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How to Create Healthy Food Cravings: From Junk to Healthy Food

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Do you constantly crave sugary snacks and fatty foods that leave you feeling sluggish? What if you could retrain your body and brain to desire wholesome, nourishing foods instead? Well, how to create healthy food cravings.

You can create healthy food cravings by managing hunger cues, meal planning,  getting enough sleep, and swapping sugar. Plus, drink sufficient water, avoid junk food, eat attentively, and most importantly don’t be too hard on yourself as a new habit takes time.

Next up, we’ll reveal proven techniques to develop appetites for clean, satiating superfoods. Put an end to afternoon candy attacks and late-night pizza calls, and easily crave foods that improve your health!


Ways to Create Healthy Food Cravings

Here are the most effective ways to create healthy snacks for cravings.

Don’t Let Hunger Hit

Prevent food cravings by staying full. Studies show that keeping yourself satisfied is key to avoiding intense hunger and cravings. Snack often so you don’t become desperately hungry.

Interestingly, research also shows that high-fat meals can increase hunger hormones.


Meal Preparation

Meal prepping makes healthy eating easier when cravings strike. After a long day, you want instant gratification, not to cook. So you order takeout or grab nearby snacks.

Prepped healthy options reduce reliance on unhealthy foods. Even simply washing and cutting produce when you get home makes you more likely to eat it.

Having nutritious choices ready means you’ll opt for them. Meal prepping lowers barriers to healthy eating.


Get Enough Sleep

Tiredness increases unhealthy cravings. When exhausted, salads are unappealing but takeout, pasta, and sweets are tempting. Adequate sleep impacts food desires and willpower.

Hunger and satisfaction hormones are disrupted by insufficient rest.

Get Enough Sleep

Replace the Sugar

Retrain tastes by swapping sugary treats for natural sweets like fruit, altering cravings. Research by Kaiser Permanente showed cutting added sugar for just two weeks can change preferences. Afterwards, most found sweet foods too sweet and stopped craving sugar in under a week.


Drink a Lot of Water

Shockingly, 75% of Americans are dehydrated without realizing it. Hunger pangs are often just thirst in disguise. Even mild dehydration feels like hunger. Quenching thirst improves cravings. It’s an effective way how to stop food cravings when not hungry

The old 8 cups a day rule is outdated. Now experts recommend getting half your body weight in ounces daily. For example, 150 pounds needs 75 ounces.


Lower Your Junk Food Appetite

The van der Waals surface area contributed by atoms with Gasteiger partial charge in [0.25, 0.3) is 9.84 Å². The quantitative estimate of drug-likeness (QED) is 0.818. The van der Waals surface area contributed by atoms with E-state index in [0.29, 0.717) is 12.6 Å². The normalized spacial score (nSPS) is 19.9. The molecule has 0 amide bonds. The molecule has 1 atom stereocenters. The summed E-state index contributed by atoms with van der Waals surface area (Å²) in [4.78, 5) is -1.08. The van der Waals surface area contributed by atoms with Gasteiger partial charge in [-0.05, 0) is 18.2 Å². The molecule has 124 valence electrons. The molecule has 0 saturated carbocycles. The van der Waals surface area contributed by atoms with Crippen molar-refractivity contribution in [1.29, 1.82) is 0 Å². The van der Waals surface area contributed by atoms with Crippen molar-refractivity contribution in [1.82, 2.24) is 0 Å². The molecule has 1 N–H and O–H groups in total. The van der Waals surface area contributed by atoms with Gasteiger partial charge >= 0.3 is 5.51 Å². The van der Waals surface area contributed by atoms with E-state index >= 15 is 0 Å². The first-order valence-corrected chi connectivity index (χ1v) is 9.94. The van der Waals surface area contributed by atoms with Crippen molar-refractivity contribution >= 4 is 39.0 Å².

Additionally, lowering tolerance for sugary, salty foods helps curb cravings. Overloading on these can dull taste buds, requiring more to feel satisfied. With patience, smaller amounts can suffice.

For instance, ripe strawberries could satisfy a formerly ice cream-level sweet craving. This adjustment takes time, so go slowly – don’t cut back drastically. Noticeable differences may take around a month. Stick with it!


Practice Mindful Eating

When a craving hits, pause before snacking. Mindfulness evaluates why we choose unhealthy foods.

Ask yourself questions like: Why now? Stress, emotions, hunger? Will this actually make me feel better or solve the problem? Is there a healthier option? Can I postpone this treat?

Research suggests mindfulness before eating prevents emotional eating and enables better choices.


Give Yourself Some Time

Adjusting to major diet changes takes time. If you regularly eat processed, sugary foods, dramatically increasing salads and grain bowls will shock your system.

Expect two to three weeks for taste buds to adapt. But they will adjust! Just like kids learn to love initially disliked foods like tomatoes and avocado over time. Don’t expect an overnight change.


Have Fun In The Kitchen

Cooking at home may be the secret to healthier habits. Research shows home cooks use healthier ingredients and eat fewer calories. So have fun experimenting in the kitchen to crave nutritious foods!


Don’t Deprive Yourself

Depriving yourself of treats often backfires. We don’t recommend daily ice cream binges, but banning foods makes you fixate on them even more. Ever completely cut carbs? Then you likely craved them even more than usual. Deprivation is self-sabotage.

Instead, allow yourself a treat day or meal periodically – be it salty, sweet or boozy. Just indulge in moderation.

Once you know more doughnuts and ice cream are coming, the frantic need for them now diminishes.



Changing your cravings takes commitment, but the payoff is huge. When wholesome, nourishing foods become your body’s default desire, weight loss, energy lifts, and reduced inflammation quickly follow.

Meal planning to manage hunger, retraining your palate to enjoy natural sweetness, and allowing occasional treats prevent the deprivation that leads to binges. With some dedication to these strategies for how to create healthy food cravings, fending off urges for sugar and salt gets easier by the day.

Soon you’ll feel satisfied snacking on fruits and veggies and will have laid the foundation for a lifetime of healthy appetites and clean eating.


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